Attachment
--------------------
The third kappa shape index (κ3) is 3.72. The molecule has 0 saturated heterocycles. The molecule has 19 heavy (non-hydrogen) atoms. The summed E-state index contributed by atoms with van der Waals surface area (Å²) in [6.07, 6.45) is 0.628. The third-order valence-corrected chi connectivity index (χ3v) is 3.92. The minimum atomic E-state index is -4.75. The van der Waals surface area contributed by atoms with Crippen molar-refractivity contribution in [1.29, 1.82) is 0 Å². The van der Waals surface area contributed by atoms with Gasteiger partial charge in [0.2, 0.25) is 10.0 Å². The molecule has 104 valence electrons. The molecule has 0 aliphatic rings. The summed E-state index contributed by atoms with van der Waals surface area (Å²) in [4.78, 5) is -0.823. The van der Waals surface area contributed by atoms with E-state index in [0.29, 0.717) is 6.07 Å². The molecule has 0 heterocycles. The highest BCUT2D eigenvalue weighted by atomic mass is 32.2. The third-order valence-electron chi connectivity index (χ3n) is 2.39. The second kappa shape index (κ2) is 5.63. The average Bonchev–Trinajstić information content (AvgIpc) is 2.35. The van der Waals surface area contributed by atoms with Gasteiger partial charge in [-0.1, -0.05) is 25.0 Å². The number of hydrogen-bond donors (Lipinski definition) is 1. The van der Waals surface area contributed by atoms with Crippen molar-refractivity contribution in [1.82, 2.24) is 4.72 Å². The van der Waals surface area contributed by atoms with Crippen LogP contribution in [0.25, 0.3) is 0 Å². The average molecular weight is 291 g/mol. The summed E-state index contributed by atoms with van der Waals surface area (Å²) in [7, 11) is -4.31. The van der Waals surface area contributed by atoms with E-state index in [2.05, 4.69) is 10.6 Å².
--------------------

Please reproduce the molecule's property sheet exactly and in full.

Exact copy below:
The third kappa shape index (κ3) is 3.72. The molecule has 0 saturated heterocycles. The molecule has 19 heavy (non-hydrogen) atoms. The summed E-state index contributed by atoms with van der Waals surface area (Å²) in [6.07, 6.45) is 0.628. The third-order valence-corrected chi connectivity index (χ3v) is 3.92. The minimum atomic E-state index is -4.75. The van der Waals surface area contributed by atoms with Crippen molar-refractivity contribution in [1.29, 1.82) is 0 Å². The van der Waals surface area contributed by atoms with Gasteiger partial charge in [0.2, 0.25) is 10.0 Å². The molecule has 104 valence electrons. The molecule has 0 aliphatic rings. The summed E-state index contributed by atoms with van der Waals surface area (Å²) in [4.78, 5) is -0.823. The van der Waals surface area contributed by atoms with E-state index in [0.29, 0.717) is 6.07 Å². The molecule has 0 heterocycles. The highest BCUT2D eigenvalue weighted by atomic mass is 32.2. The third-order valence-electron chi connectivity index (χ3n) is 2.39. The second kappa shape index (κ2) is 5.63. The average Bonchev–Trinajstić information content (AvgIpc) is 2.35. The van der Waals surface area contributed by atoms with Gasteiger partial charge in [-0.1, -0.05) is 25.0 Å². The number of hydrogen-bond donors (Lipinski definition) is 1. The van der Waals surface area contributed by atoms with Crippen molar-refractivity contribution in [1.82, 2.24) is 4.72 Å². The van der Waals surface area contributed by atoms with Crippen LogP contribution in [0.25, 0.3) is 0 Å². The average molecular weight is 291 g/mol. The summed E-state index contributed by atoms with van der Waals surface area (Å²) in [7, 11) is -4.31. The van der Waals surface area contributed by atoms with E-state index in [2.05, 4.69) is 10.6 Å².